I guess the Minister of Finance grew up in a different middle class than I grew up in. His middle class is going after dentists and farmers. His middle class is going after people who are suffering from diabetes. His middle class is going after employee discounts at restaurants in order to tax them. Meanwhile, the one first promise that the minister broke was the $840-million corporate stock loophole that would protect 8,000 insiders on Bay Street. He reassured Bay Street that he would have their back.
    Right now the Liberals are saying that they are doing all of this for the middle class. They are setting up a tax haven treaty with Barbados for the middle class. The Minister of Finance is attacking the pension rights of Canadians across the country, through Bill C-27, for the middle class. Of course, the Sears workers, well, they are out of the middle class altogether.
    It reminds me of when the Liberals were caught out on the Saudi arms deal. They were dealing with House of Saud to help the middle class. That was the Prime Minister. On their abandonment of electoral reform, he said we had to do it to protect the middle class. Cash for access was the golden one, where Chinese billionaires were paying $1,500 to meet with the Prime Minister. He was asked, “What could you possibly be meeting with Chinese billionaires about that was not a conflict of interest?” He said that they were talking about the middle class. Imagine that. Imagine that is what billionaires talk about.
    This is about abuse of public trust. This is about a Minister of Finance who has broken the trust of the Canadian people and who owes an apology to this House. This is about a government that has to retract Bill C-27, because it is a clear conflict that will benefit the insiders of the Liberal Party and not Canadians.
    We need to have some clarity. Canadians need to have trust that the government they elect is not going to be just looking after the interests of their friends on Bay Street but is going to pay attention, finally, to the Canadians who work hard, pay their taxes, and play by the rules, unlike the government.
    Mr. Speaker, I have one thing I would like to ask the member. During the speeches in debate today and again in question period, we heard that there seems to be this move that, as long as Liberals have created jobs, all the other ethical misfortunes and law-breaking of the Minister of Finance should not matter.
    Despite all the mirror work that the Liberal finance minister is doing, does the member not think that the Canadian public, and certainly this House, have lost their trust in the Minister of Finance, and that what he says tomorrow in his financial update should not take away from the ethics mismanagement and his law-breaking?


    Mr. Speaker, the issue here is about trust. This is about when one gives someone a position of immense power, that one has to believe, whether one agrees with their decisions or not, that they are making these decisions for the benefit of this nation. We cannot say that this finance minister has put the interests of working people or the nation ahead of his own pecuniary interests. It is a shocking breach that has to be addressed, particularly given that he is the finance minister.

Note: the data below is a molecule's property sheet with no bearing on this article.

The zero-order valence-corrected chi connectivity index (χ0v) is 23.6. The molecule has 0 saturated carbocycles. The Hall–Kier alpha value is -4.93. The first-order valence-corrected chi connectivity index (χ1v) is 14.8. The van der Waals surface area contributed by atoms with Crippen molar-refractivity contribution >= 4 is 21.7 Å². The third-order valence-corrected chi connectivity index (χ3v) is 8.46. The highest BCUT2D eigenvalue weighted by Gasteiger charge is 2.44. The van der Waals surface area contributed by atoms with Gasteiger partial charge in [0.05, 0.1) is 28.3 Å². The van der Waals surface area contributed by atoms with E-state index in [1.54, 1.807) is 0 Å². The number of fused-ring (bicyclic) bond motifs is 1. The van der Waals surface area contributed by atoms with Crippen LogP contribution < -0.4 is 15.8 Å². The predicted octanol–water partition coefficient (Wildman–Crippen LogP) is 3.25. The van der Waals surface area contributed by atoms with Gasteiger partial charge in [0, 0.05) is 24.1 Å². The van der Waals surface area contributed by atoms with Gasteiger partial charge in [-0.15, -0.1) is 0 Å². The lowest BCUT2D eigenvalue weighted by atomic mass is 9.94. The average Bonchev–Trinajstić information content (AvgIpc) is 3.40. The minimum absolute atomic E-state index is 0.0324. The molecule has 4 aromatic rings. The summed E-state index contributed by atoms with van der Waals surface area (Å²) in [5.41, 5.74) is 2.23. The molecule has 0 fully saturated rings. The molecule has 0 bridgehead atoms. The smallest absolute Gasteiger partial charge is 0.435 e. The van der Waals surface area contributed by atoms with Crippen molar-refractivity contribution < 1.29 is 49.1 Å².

The Liberals said last week that we are all in this together. However, not all of us decide pension policy in this country. I do not know how many of us get to forget that we own a French villa through a numbered company, or how many of us are on the tax registry for Barbados tax savings. However, the finance minister is and, because of that, he simply cannot be trusted. Whether or not he stays in that position, we have to have some clear rules. Number one is an apology. Number two, we have to have limits on his ability to interfere in any way with pensions or with issues of tax havens in Barbados.
    Mr. Speaker, the members opposite, and even the mover of the motion, the member for Skeena—Bulkley Valley, had suggested that hopefully we will see some changes to the Conflict of Interest Act. What has been implied is that there is always room for change.
    However, I am sure that the member across the way will acknowledge that these are the very same rules that applied when Stephen Harper was the prime minister. Yes, maybe there is a way in which we can improve upon those rules. I am eager to find out how that is, whether through a procedure and House affairs committee, or other venue, in which we can take a look at the rules. All of us have a responsibility to follow the rules. That is something that is important for us to recognize.
    What I am asking for the member to acknowledge, at the very least, is that if there is a mood to look at ways in which we can reform or make the changes that have been in place for a decade, what sorts of rules or what format would he then suggest, outside of trying to tie it to one individual?
    We all have an obligation to report to the conflict of interest officer, and we all have a vested interest. It is not just one individual inside the Chamber.
    Mr. Speaker, they are quoting the Liberal gospel, which is that he who is without private pension stock funds hidden in a numbered company cast the first stone, and that we are all in this together. No, we are not. This is about the finance minister.
    Far be it for me to ever defend the government of Stephen Harper. However, the Liberals are in such bad shape that they say, listen, these rules existed under Stephen Harper. Yes, but his finance minister never set up a numbered company to benefit personal financial interests. If he can follow the rules, why cannot the Liberals?